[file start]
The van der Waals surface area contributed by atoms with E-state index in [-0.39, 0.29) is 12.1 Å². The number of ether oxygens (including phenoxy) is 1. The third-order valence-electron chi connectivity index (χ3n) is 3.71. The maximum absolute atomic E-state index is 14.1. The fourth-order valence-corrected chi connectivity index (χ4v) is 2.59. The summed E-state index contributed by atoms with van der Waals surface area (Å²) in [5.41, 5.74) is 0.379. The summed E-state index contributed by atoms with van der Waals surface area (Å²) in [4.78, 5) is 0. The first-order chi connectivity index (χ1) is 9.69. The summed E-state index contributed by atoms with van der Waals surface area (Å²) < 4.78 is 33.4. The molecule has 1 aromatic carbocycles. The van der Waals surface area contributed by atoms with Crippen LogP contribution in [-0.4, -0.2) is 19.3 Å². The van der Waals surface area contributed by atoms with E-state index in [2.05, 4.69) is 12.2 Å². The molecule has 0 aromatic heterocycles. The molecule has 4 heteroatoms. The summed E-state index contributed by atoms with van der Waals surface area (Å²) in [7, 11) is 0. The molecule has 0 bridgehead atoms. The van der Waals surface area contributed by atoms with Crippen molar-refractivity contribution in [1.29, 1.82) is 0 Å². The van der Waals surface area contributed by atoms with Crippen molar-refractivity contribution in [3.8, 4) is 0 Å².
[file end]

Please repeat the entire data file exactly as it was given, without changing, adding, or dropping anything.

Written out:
The van der Waals surface area contributed by atoms with E-state index in [-0.39, 0.29) is 12.1 Å². The number of ether oxygens (including phenoxy) is 1. The third-order valence-electron chi connectivity index (χ3n) is 3.71. The maximum absolute atomic E-state index is 14.1. The fourth-order valence-corrected chi connectivity index (χ4v) is 2.59. The summed E-state index contributed by atoms with van der Waals surface area (Å²) in [5.41, 5.74) is 0.379. The summed E-state index contributed by atoms with van der Waals surface area (Å²) in [4.78, 5) is 0. The first-order chi connectivity index (χ1) is 9.69. The summed E-state index contributed by atoms with van der Waals surface area (Å²) < 4.78 is 33.4. The molecule has 1 aromatic carbocycles. The van der Waals surface area contributed by atoms with Crippen LogP contribution in [-0.4, -0.2) is 19.3 Å². The van der Waals surface area contributed by atoms with E-state index in [2.05, 4.69) is 12.2 Å². The molecule has 0 aromatic heterocycles. The molecule has 4 heteroatoms. The summed E-state index contributed by atoms with van der Waals surface area (Å²) in [7, 11) is 0. The molecule has 0 bridgehead atoms. The van der Waals surface area contributed by atoms with Crippen molar-refractivity contribution in [1.29, 1.82) is 0 Å². The van der Waals surface area contributed by atoms with Crippen molar-refractivity contribution in [3.8, 4) is 0 Å².